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Lawrence Smith of Chilte went from the NFL to one of the best new restaurants in the U.S.

It’s time for the first edition of a new series here on The Show called Chef Talk, where we'll sit down with chefs of all stripes here in the Valley — from fine dining rooms to nightclub kitchens — and find out what makes them tick.

Today, meet Chef Lawrence Smith. He’s the man behind what Esquire and Bon Appetit both named one of the best new restaurants in the country last year: Chilte.

It’s a Mexican-inspired spot inside the Egyptian Motor Hotel on Grand Avenue. But, it began in a tent during the pandemic with Smith and his wife making tacos at farmers markets.

LAWRENCE SMITH: We were trying to find like traditional elements and we're trying to find other cultural elements that all kind of tie together and are really harmonious.

Smith didn’t start out as a chef. Far from it. He spent most of his life playing football. He had one goal: To make it to the NFL, which he did, very briefly, before finding his home in the culinary world.

He spoke with The Show about what he cooks when he’s at home and more.

Full interview

SMITH: Football was, is my first passion. It's what I did all growing up and it's just I stuck with it, stuck with it. Everything I, I was striving for was to make it to the NFL. I kind of decided that at a young age is what I wanted to do. So it was really easy to be so hyper-focused on that, for like 20 years, right. It made it really easy to make everything else in my life going towards that, that mission, right? Like my family supported me. How, how was I eating, was going towards that. How was I training, was going towards that.

Like, yeah, I didn't love school but I did it because the purpose was to have grades to be on the field to, to play. So that was really just like, that's my drive, it's my passion. I still love it. I still miss it. I was able to make my dream happen for a short moment after college. I played at University of Akron and I got a little, a little taste. So I got picked up by the Colts in 2015, which was amazing to play some football out there with the Colts training with the Ravens, I think during camp.

I was really short-lived, you know, there was a lot of injuries, some guys got hurt. I was a new guy, small school. So I, I got, you know, kicked out, and I just chased it around, kind of chased around the country trained in Colorado and LAA and when it's time to hang up to cleats, I ended up here in Phoenix.

You made it in, right. And then you end up here. What happened?

SMITH: It was kind of just time to go a different direction. Hang up to cleats, right. You start aging out. I didn't have an agent that I needed to have to represent me the right way, right? So just kind of seeing where I needed to go, needing to be able to support myself.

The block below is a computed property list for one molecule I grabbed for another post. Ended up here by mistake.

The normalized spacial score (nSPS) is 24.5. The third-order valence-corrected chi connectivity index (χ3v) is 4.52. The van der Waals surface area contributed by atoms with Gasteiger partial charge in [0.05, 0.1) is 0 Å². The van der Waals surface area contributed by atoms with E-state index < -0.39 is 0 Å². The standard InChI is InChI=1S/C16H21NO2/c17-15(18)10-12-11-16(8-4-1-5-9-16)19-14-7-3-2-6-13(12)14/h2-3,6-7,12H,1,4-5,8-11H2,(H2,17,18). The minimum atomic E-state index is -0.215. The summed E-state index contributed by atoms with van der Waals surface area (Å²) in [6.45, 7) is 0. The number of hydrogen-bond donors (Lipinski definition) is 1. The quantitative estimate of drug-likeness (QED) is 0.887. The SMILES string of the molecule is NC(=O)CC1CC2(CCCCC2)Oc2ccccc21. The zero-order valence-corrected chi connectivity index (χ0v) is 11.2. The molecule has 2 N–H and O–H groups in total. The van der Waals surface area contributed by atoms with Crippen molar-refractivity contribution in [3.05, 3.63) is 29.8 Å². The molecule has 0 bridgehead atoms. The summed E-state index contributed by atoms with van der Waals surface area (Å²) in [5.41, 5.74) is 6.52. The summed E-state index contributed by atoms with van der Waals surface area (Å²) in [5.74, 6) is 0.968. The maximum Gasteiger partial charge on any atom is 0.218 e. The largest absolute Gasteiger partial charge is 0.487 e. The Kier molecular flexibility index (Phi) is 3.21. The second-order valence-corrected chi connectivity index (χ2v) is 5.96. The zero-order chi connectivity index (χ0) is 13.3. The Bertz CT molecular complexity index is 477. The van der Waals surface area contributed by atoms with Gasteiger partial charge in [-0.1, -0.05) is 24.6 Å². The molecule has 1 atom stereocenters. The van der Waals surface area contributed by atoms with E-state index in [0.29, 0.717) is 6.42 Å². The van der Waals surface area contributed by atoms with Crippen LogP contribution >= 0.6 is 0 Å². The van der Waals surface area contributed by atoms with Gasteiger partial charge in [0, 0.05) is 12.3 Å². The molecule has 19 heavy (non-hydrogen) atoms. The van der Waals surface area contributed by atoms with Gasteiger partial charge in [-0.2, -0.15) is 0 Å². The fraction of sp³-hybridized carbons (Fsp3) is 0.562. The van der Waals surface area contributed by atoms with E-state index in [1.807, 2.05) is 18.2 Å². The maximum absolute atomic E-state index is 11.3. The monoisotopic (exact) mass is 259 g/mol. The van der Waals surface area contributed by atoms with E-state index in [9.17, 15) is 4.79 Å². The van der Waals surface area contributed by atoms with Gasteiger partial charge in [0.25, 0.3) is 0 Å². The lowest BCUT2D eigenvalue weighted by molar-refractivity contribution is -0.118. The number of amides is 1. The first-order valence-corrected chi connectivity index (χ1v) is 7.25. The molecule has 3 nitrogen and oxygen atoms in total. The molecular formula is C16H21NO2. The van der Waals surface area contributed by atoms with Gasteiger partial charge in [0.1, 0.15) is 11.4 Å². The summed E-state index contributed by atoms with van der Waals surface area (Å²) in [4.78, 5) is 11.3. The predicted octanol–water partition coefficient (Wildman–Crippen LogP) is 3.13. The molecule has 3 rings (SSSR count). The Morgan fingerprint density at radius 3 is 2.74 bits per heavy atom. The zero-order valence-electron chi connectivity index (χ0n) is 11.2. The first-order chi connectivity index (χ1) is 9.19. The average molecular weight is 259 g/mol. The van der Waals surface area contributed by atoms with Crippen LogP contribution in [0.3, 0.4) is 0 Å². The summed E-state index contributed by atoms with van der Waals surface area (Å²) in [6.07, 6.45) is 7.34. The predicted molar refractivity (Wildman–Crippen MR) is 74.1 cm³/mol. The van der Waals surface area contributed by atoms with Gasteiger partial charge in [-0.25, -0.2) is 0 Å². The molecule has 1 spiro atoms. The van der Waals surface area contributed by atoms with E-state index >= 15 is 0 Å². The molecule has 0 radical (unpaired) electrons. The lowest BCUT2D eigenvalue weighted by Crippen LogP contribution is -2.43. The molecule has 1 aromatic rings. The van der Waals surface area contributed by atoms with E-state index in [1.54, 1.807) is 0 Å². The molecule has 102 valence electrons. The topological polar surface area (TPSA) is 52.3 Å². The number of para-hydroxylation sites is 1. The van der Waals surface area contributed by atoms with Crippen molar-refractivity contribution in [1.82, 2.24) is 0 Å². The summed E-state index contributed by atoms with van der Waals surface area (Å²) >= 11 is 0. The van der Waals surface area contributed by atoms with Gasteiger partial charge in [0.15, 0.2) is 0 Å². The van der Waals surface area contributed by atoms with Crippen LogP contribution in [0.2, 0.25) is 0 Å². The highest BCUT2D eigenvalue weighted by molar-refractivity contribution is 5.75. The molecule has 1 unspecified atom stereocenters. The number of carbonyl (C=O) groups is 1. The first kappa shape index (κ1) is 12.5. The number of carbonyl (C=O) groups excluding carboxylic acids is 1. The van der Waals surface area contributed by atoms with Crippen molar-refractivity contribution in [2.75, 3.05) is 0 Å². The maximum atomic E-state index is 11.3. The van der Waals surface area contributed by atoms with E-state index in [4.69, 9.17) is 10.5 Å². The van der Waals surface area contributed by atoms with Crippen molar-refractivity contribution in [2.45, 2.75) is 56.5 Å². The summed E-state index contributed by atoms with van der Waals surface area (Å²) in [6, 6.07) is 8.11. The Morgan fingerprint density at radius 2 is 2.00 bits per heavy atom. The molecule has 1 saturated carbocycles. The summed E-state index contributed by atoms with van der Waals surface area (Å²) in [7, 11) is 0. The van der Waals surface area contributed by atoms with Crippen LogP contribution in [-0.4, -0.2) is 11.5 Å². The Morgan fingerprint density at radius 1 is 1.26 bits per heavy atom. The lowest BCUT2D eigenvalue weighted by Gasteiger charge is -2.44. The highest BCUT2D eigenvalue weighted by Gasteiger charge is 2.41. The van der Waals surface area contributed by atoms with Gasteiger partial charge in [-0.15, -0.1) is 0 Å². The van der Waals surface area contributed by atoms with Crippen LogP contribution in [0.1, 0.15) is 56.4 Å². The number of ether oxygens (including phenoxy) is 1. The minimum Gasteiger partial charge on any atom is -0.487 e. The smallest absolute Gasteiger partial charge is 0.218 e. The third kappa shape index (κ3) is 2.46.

I just, I transitioned, I, I went and jumped into the office and I absolutely hated it. So I did like, I was like recruiting for tech firms, like staff recruiting, right for a few months, which it was cool. I got to learn a lot of like techie stuff and backend like security clearance stuff and coding and like Python which was really cool. I'm super interested in that, but sitting in that office like, trying to hit those numbers was just like, it just wasn't for me, right.

So I applied to "The Great Food Truck Race" and we made it to the finals of casting, like we made a little team and we made it to the finals of casting and that was kind of my first inkling of like, hey, like maybe this culinary thing is the fit for you, right. So I jumped into that. We made a finals of cast and I said, if we get in, we go do this. If we don't get in, I go to culinary school, like I quit this sh-t. Go to culinary school.

Didn't get in, quit that sh-t. Went to culinary school out in Scottsdale and it was just, it was a natural fit, you know, like all the symmetry of what football is to the kitchen, the team, the calling shots, the plays, the prep, the practice, you know, every day is a game day at the restaurant, but you get to kind of prep and practice before that. The camaraderie, the pressure. All that was like, really familiar to me. So it was a really natural fit for me to jump into and I really enjoyed it.

Had you always cooked like when you started "The Food Truck Race," like you were totally green to cooking or did you have a little, a little experience in your pocket?

SMITH: I mean, just a home cook, you know, like I have three siblings, all younger, mom and dad and it was just like, you know, we're running into sports games and to this and to that and cheer practice and that and I start hittin my mom was like, hey, can I have eggs? Can I have this and that? She's like, yo, if you need some special sports diet, you gotta start cooking it right. So, but I've always been in the kitchen, like, with my parents and stuff. So, you know, my dad was a cook, they cook at home. We'd always sit down for a family dinner. So it's always been there, like, you know, in the background and then I start cooking my little sports nutrition meals. And then I carried over into college, we'd always kind of have like cookouts and bring a potluck and, you know, cook and grill and do our little like multi team gatherings, which was super fun and everyone loved to do that. So it's always just been like kind of a thread like carrying through from thing to thing, which is why I think it was also such a natural progression and kind of where I landed.

So tell me about the sort of discovery of this when you go to culinary school and you kind of felt, it probably felt like home a little bit for the first time since having left football, which probably wasn't easy also.

SMITH: Yeah. Yeah. I mean, yeah, the sense of like team and purpose definitely felt so familiar and felt like home, felt comfortable and right, having executive chefs and teachers and professors and, and things that they're like in there with you doing it, you know, it's like an on field coach, was super familiar. Something I gravitated to something I can envision myself being I was like, I can get there. That's something I would want to do.